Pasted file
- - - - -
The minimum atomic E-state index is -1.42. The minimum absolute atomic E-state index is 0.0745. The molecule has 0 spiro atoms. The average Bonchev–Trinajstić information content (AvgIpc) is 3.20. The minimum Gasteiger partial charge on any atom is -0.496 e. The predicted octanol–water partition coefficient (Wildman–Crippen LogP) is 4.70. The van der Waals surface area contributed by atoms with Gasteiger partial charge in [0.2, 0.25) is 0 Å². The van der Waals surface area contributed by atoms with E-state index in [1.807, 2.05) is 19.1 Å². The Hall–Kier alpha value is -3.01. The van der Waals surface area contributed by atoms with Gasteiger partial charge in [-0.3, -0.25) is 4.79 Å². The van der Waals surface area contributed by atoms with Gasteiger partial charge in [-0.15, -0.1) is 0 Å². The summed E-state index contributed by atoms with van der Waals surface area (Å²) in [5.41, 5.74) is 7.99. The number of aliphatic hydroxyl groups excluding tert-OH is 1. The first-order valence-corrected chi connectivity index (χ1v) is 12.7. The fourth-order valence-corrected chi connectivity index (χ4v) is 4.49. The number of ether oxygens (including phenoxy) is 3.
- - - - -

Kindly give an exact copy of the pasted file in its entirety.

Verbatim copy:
The minimum atomic E-state index is -1.42. The minimum absolute atomic E-state index is 0.0745. The molecule has 0 spiro atoms. The average Bonchev–Trinajstić information content (AvgIpc) is 3.20. The minimum Gasteiger partial charge on any atom is -0.496 e. The predicted octanol–water partition coefficient (Wildman–Crippen LogP) is 4.70. The van der Waals surface area contributed by atoms with Gasteiger partial charge in [0.2, 0.25) is 0 Å². The van der Waals surface area contributed by atoms with E-state index in [1.807, 2.05) is 19.1 Å². The Hall–Kier alpha value is -3.01. The van der Waals surface area contributed by atoms with Gasteiger partial charge in [-0.3, -0.25) is 4.79 Å². The van der Waals surface area contributed by atoms with Gasteiger partial charge in [-0.15, -0.1) is 0 Å². The summed E-state index contributed by atoms with van der Waals surface area (Å²) in [5.41, 5.74) is 7.99. The number of aliphatic hydroxyl groups excluding tert-OH is 1. The first-order valence-corrected chi connectivity index (χ1v) is 12.7. The fourth-order valence-corrected chi connectivity index (χ4v) is 4.49. The number of ether oxygens (including phenoxy) is 3.